‘It’s hard to find an audience for plays that deal with grief’

The thing with grief is that too often we don’t want to hear about it. Sometimes, perhaps, we find it embarrassing, the awkwardness of not knowing what to say too uncomfortable. On other occasions it’s simply too painful to acknowledge just how awful things really are and we prefer instead to pretend that everything is totally fine and that the fun never stops. This is, to say the least, unfortunate because, for those who grieve, there is often a need to express the sadness that they are experiencing, to have it heard, and felt, by another. For those who mourn, to have their grief felt by someone other than themselves, reassures them that their pain is real, that their loss is important, that the events they have experienced matter, not just to them but also to the wider world.

But to express one’s sadness isn’t merely helpful for the one who grieves. To see the grief of another and share a little in their sadness helps we who, perhaps shedding a tear ourselves, are drawn a little closer to the one who suffers, making a connection with the one who grieves, a connection that, too often in this frequently contactless world, we fail to make. And this indication that we truly care is not only a sign of love, it is an act of love too – one that begins to change us inwardly such that we don’t simply feel the pain of another but are motivated to actually try and do something to help, something practical that might just make a difference.

Today then, perhaps more than ever before, we need to be an audience that deals with grief – the grief of others. We need to ‘weep with those who weep’. Rather than hiding away from what pains us, we need to expose ourselves to the genuinely awful reality of what pains others. We need to connect with those to whom we will never be introduced and allow ourselves to be moved to help, in whatever way we can, those who currently find themselves in such dire need. Ultimately it is that which will reveal us to be truly human, it is that which will ultimately distinguish us from those who, having no regard for others, are willing to destroy all that is beautiful, in pursuit of their own ugly agenda.

When life is nothing short of impossible, we need to somehow find the strength to carry on. When the fun stops, we must not. Because not everyone can escape from what they are currently being bombarded by – not, at least, by simply taking a trip to the cinema.

Our tears, of course, are not enough – they are but the start. It has been said that saving another’s life is rarely like it is in the movies, that rather than it being by pulling someone from a burning building, it can sometimes be achieved by a few kind words of support, a hug or a shoulder to cry on. Well I don’t doubt that that is true, but right now those things won’t be enough for the people of Ukraine. They need more, much more. More even than the money and essential items that are so wonderfully and so generously being donated by so many. Though we must all continue to show love and kindness by giving what we can, right now our fellow Europeans need someone who really can pull people out of burning buildings.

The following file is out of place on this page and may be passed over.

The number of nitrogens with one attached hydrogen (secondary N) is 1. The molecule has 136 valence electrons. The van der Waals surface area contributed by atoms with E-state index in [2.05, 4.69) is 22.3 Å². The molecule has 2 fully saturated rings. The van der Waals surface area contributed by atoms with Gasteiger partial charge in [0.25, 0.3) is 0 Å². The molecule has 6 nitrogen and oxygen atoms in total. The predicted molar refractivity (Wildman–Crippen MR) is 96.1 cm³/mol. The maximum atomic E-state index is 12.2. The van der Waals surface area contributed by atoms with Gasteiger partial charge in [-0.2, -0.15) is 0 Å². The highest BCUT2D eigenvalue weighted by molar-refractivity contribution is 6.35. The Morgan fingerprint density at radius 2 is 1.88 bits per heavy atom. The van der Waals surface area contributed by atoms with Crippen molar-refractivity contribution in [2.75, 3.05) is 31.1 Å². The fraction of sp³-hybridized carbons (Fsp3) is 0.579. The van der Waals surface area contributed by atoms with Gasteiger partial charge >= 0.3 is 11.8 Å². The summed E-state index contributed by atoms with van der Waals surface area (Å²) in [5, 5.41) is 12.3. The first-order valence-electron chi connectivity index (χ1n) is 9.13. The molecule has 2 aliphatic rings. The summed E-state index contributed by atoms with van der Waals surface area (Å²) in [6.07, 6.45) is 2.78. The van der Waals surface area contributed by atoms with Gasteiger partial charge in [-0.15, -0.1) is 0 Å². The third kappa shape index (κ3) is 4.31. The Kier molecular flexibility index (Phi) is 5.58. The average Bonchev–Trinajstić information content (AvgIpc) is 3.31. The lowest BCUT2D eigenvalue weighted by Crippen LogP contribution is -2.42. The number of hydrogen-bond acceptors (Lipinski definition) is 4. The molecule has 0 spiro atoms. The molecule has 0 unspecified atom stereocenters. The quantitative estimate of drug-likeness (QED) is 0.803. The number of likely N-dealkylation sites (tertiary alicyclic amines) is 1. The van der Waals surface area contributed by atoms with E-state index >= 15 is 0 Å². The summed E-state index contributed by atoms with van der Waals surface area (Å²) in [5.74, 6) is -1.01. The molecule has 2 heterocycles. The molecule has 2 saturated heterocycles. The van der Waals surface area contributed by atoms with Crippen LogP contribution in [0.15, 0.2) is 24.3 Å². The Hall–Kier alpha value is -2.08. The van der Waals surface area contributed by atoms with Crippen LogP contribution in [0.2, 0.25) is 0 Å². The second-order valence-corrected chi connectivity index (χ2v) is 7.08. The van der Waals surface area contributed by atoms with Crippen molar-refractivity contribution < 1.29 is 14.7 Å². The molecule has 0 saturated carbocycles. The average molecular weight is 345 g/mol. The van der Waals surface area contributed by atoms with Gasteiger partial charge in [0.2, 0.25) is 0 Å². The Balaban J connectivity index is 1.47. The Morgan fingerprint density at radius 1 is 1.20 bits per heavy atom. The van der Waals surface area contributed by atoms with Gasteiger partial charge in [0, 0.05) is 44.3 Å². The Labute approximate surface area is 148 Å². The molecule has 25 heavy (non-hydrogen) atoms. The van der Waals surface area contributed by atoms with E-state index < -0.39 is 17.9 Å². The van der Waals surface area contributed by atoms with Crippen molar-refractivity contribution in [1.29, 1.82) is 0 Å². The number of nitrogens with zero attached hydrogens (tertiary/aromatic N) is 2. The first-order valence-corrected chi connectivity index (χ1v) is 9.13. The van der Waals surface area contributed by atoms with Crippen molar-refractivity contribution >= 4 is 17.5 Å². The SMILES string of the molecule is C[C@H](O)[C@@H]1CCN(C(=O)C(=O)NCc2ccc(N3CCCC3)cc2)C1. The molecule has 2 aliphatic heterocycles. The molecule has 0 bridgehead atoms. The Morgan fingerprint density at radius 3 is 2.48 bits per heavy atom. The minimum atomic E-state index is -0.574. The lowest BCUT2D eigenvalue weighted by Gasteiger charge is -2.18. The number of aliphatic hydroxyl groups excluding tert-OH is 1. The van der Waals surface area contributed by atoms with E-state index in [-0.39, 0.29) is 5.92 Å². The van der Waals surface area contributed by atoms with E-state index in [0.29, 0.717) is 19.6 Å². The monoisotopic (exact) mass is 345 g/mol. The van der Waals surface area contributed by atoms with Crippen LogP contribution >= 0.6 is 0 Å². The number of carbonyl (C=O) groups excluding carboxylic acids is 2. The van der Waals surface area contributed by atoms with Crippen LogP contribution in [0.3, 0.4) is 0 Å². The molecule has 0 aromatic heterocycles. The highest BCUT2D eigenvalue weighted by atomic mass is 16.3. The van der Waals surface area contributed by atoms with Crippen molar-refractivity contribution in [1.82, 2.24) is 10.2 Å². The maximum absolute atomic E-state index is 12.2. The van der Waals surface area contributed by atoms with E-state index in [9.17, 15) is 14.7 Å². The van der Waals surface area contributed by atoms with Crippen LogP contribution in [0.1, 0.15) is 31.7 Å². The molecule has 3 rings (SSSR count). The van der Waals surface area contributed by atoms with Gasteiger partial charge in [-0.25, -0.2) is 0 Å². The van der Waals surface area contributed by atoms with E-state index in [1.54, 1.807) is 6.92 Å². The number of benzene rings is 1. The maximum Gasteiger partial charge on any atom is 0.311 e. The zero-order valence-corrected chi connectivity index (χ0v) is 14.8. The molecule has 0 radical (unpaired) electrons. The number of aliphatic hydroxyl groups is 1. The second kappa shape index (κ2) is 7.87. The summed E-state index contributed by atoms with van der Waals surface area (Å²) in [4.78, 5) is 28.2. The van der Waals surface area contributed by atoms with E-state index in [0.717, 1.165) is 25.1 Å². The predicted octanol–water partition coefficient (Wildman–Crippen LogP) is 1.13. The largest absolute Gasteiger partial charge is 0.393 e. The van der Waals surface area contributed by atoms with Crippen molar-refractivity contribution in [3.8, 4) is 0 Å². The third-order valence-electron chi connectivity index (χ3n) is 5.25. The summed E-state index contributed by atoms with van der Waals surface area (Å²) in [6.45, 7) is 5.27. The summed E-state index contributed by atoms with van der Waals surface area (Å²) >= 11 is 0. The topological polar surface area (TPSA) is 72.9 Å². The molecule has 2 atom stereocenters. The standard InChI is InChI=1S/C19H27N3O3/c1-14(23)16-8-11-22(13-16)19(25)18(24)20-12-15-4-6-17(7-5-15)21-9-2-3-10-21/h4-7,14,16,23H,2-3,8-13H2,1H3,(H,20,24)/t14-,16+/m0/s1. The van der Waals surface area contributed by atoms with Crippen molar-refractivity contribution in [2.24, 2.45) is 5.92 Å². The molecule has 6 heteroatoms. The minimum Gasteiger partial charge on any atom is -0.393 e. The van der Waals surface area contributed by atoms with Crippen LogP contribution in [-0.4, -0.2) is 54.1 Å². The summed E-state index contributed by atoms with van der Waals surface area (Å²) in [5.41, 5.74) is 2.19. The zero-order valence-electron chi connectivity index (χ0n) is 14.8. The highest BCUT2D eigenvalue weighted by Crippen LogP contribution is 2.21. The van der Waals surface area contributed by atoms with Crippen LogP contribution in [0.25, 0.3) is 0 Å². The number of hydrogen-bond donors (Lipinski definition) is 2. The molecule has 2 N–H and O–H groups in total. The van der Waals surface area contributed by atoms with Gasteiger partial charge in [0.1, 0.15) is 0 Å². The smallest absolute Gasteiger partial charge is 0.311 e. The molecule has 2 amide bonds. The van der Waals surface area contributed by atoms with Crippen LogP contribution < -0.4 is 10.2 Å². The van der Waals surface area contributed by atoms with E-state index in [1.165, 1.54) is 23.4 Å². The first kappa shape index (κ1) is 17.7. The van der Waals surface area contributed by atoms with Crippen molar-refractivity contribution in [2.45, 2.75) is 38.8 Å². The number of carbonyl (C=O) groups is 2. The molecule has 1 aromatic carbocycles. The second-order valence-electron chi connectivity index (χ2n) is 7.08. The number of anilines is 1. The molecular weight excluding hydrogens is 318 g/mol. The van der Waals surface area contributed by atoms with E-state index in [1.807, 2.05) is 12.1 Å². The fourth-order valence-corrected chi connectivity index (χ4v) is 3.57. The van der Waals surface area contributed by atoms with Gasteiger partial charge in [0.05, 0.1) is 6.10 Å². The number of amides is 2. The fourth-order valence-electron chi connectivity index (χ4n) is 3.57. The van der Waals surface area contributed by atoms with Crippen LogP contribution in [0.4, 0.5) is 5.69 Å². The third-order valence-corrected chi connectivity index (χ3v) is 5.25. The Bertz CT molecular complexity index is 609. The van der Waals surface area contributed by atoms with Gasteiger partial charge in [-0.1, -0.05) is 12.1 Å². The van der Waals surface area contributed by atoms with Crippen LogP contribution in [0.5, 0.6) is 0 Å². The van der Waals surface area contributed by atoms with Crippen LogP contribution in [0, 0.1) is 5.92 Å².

That said, it is not only those in the Ukraine that are suffering. Though Kyiv is only a mere 1500 miles from London, our work brings us daily into contact with those who struggle closer to home, those whose grief is not invalidated by the dreadful events elsewhere in the world. The young woman who, with no hope for the future, returns to her lonely flat with tears spilling down her cheeks, the man, suddenly and unexpectedly made a widower in his 50s who now can’t understand how it has all come to this, the parent anxious about the child who is sick in hospital and with whom she is not permitted to visit. Regardless of the immense suffering elsewhere in the world, these, and many like them, also need our care and concern. They too need their distress to be acknowledged, to be seen as real and significant. They too need our help. And so, having witnessed their suffering, having had it portrayed before us in our consulting rooms just as the suffering of those elsewhere has been portrayed before us on our TV screens, we must endeavour to share a little of their pain and, in so doing, allow ourselves to be moved to offer whatever help we can.

Our compassion must not be something deserved only by those who have lost the most.

Because grief is not a competition to be won.


This is an adapted version of a blog entitled ‘Weeping with those who weep’. To read the original, and more explicitly Christian, version, please click here

Related posts:

To read, ‘Hearing the grass grow’, click here

To read, ‘Contactless’, click here

To read ‘Eleanor Rigby is not at all fine’, click here

To read, ‘General Practice – a sweet sorrow’, click here

To read, ‘On not remotely caring’, click here

To read ‘Vaccinating to remain susceptible, click here